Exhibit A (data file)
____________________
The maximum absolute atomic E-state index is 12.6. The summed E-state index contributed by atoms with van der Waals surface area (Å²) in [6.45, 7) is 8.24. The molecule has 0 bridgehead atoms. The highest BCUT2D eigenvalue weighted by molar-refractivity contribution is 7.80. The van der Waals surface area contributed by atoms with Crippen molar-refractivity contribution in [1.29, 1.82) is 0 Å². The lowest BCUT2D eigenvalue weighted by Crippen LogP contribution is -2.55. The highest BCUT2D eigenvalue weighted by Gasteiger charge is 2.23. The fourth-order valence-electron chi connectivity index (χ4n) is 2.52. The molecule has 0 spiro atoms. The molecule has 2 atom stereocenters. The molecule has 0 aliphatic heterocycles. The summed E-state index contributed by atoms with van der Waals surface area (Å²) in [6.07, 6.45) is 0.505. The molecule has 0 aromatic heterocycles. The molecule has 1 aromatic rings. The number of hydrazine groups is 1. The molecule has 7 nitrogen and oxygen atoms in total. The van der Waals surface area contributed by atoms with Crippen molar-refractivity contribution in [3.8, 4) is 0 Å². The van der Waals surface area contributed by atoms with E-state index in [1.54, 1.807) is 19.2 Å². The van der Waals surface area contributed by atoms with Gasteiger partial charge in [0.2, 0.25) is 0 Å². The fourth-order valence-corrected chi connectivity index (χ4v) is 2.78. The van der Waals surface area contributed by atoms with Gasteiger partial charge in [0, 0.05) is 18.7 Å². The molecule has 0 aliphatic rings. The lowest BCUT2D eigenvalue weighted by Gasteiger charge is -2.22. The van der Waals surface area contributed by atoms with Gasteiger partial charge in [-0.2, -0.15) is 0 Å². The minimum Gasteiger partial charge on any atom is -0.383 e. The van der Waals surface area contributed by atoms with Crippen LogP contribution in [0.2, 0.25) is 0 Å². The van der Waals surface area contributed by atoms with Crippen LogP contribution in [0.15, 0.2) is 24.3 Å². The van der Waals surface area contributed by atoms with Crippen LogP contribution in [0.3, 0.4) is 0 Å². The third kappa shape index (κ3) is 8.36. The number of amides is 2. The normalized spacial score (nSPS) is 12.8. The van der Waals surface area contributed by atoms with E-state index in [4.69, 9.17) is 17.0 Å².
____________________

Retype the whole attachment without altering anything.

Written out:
The maximum absolute atomic E-state index is 12.6. The summed E-state index contributed by atoms with van der Waals surface area (Å²) in [6.45, 7) is 8.24. The molecule has 0 bridgehead atoms. The highest BCUT2D eigenvalue weighted by molar-refractivity contribution is 7.80. The van der Waals surface area contributed by atoms with Crippen molar-refractivity contribution in [1.29, 1.82) is 0 Å². The lowest BCUT2D eigenvalue weighted by Crippen LogP contribution is -2.55. The highest BCUT2D eigenvalue weighted by Gasteiger charge is 2.23. The fourth-order valence-electron chi connectivity index (χ4n) is 2.52. The molecule has 0 spiro atoms. The molecule has 2 atom stereocenters. The molecule has 0 aliphatic heterocycles. The summed E-state index contributed by atoms with van der Waals surface area (Å²) in [6.07, 6.45) is 0.505. The molecule has 0 aromatic heterocycles. The molecule has 1 aromatic rings. The number of hydrazine groups is 1. The molecule has 7 nitrogen and oxygen atoms in total. The van der Waals surface area contributed by atoms with Crippen molar-refractivity contribution in [3.8, 4) is 0 Å². The van der Waals surface area contributed by atoms with E-state index in [1.54, 1.807) is 19.2 Å². The van der Waals surface area contributed by atoms with Gasteiger partial charge in [0.2, 0.25) is 0 Å². The fourth-order valence-corrected chi connectivity index (χ4v) is 2.78. The van der Waals surface area contributed by atoms with Gasteiger partial charge in [0, 0.05) is 18.7 Å². The molecule has 0 aliphatic rings. The lowest BCUT2D eigenvalue weighted by Gasteiger charge is -2.22. The van der Waals surface area contributed by atoms with Gasteiger partial charge in [-0.2, -0.15) is 0 Å². The minimum Gasteiger partial charge on any atom is -0.383 e. The van der Waals surface area contributed by atoms with Crippen LogP contribution in [0.2, 0.25) is 0 Å². The van der Waals surface area contributed by atoms with Crippen LogP contribution in [0.15, 0.2) is 24.3 Å². The van der Waals surface area contributed by atoms with Crippen LogP contribution in [0.3, 0.4) is 0 Å². The third kappa shape index (κ3) is 8.36. The number of amides is 2. The normalized spacial score (nSPS) is 12.8. The van der Waals surface area contributed by atoms with E-state index in [4.69, 9.17) is 17.0 Å².